I am not Catholic and I still find these words highly moving. It is most refreshing to find that there are still good people to be found in this rapidly secularizing world.

May God bless us one and all,

2 posted on 03/23/2013 9:45:01 AM PDT by Gandalf_The_Gray (I live in my own little world, I like it 'cuz they know me here.)
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To: E. Pluribus Unum

Ann Barnhardt came out with some pretty strange attacks on Pope Francis this past week, because he hadn’t straightened out the Church yet during his first day in office, but I’m glad to see that this column is unexceptionable. Excellent, in fact.

3 posted on 03/23/2013 9:52:32 AM PDT by Cicero (Marcus Tullius)
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To: E. Pluribus Unum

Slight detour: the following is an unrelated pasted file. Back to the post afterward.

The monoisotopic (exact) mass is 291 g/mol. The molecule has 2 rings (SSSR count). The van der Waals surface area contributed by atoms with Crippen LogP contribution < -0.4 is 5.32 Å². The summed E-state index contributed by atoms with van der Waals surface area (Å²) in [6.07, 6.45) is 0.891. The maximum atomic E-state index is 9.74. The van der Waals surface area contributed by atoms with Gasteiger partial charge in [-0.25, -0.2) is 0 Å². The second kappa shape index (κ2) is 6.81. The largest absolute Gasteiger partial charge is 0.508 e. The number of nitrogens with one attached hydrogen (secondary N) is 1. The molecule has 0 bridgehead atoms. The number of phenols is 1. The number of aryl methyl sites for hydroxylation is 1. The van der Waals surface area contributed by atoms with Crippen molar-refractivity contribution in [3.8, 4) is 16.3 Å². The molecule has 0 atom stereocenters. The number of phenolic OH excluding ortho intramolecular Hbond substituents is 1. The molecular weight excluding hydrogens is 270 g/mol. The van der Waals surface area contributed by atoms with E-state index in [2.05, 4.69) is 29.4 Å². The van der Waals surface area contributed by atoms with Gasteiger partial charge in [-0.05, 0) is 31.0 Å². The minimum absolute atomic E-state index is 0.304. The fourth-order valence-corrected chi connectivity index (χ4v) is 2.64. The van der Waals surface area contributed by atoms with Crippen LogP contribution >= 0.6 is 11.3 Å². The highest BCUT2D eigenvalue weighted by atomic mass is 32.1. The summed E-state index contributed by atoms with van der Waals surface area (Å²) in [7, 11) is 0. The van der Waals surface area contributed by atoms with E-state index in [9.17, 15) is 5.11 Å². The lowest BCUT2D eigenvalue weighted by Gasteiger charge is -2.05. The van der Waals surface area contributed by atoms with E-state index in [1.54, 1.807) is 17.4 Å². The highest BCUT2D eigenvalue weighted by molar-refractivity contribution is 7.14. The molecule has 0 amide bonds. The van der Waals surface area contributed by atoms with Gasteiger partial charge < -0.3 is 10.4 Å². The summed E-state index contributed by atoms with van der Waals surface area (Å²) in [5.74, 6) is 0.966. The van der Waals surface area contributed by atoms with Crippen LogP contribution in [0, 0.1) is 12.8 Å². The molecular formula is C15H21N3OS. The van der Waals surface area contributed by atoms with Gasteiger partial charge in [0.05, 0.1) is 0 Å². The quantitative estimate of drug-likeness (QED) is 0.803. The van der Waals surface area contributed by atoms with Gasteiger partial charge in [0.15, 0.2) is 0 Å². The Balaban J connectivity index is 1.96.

I work with many non-Catholics, and they often feel that it’s their right to brace me with questions about why we do this or that or the other thing. I had an interesting conversation with one woman - she wanted to know why Pope Benedict had “stepped down”...she seemed almost accusatory - “Popes don’t do that!” A few minutes later into the conversation, she opined that JPII stayed in place too long when he was obviously infirm. I had no luck explaining the “suffering servant” to her.

So which shall it be, I asked her? No answer was forthcoming.

4 posted on 03/23/2013 10:02:28 AM PDT by mrs. a (It's a short life but a merry one...)
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To: E. Pluribus Unum

Thanks for posting this.. Very inspirational.

5 posted on 03/23/2013 10:04:24 AM PDT by LADY J (You never know how strong you are until being strong is the only choice you have. - Author Unknown)
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To: E. Pluribus Unum